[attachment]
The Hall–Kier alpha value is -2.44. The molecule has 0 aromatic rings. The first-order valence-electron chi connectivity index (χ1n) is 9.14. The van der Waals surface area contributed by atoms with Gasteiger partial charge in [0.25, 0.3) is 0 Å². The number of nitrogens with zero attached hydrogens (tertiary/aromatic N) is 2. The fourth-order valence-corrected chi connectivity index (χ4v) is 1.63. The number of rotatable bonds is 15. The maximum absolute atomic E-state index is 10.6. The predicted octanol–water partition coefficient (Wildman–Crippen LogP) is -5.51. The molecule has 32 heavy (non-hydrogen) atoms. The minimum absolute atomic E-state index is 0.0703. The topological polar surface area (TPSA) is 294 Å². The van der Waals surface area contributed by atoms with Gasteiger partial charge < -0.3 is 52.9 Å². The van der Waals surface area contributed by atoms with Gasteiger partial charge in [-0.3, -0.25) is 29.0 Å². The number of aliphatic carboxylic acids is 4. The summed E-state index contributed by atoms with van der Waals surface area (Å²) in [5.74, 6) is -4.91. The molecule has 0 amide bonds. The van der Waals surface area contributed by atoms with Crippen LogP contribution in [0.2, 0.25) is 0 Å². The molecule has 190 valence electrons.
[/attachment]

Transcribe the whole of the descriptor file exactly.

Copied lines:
The Hall–Kier alpha value is -2.44. The molecule has 0 aromatic rings. The first-order valence-electron chi connectivity index (χ1n) is 9.14. The van der Waals surface area contributed by atoms with Gasteiger partial charge in [0.25, 0.3) is 0 Å². The number of nitrogens with zero attached hydrogens (tertiary/aromatic N) is 2. The fourth-order valence-corrected chi connectivity index (χ4v) is 1.63. The number of rotatable bonds is 15. The maximum absolute atomic E-state index is 10.6. The predicted octanol–water partition coefficient (Wildman–Crippen LogP) is -5.51. The molecule has 32 heavy (non-hydrogen) atoms. The minimum absolute atomic E-state index is 0.0703. The topological polar surface area (TPSA) is 294 Å². The van der Waals surface area contributed by atoms with Gasteiger partial charge < -0.3 is 52.9 Å². The van der Waals surface area contributed by atoms with Gasteiger partial charge in [-0.3, -0.25) is 29.0 Å². The number of aliphatic carboxylic acids is 4. The summed E-state index contributed by atoms with van der Waals surface area (Å²) in [5.74, 6) is -4.91. The molecule has 0 amide bonds. The van der Waals surface area contributed by atoms with Crippen LogP contribution in [0.2, 0.25) is 0 Å². The molecule has 190 valence electrons.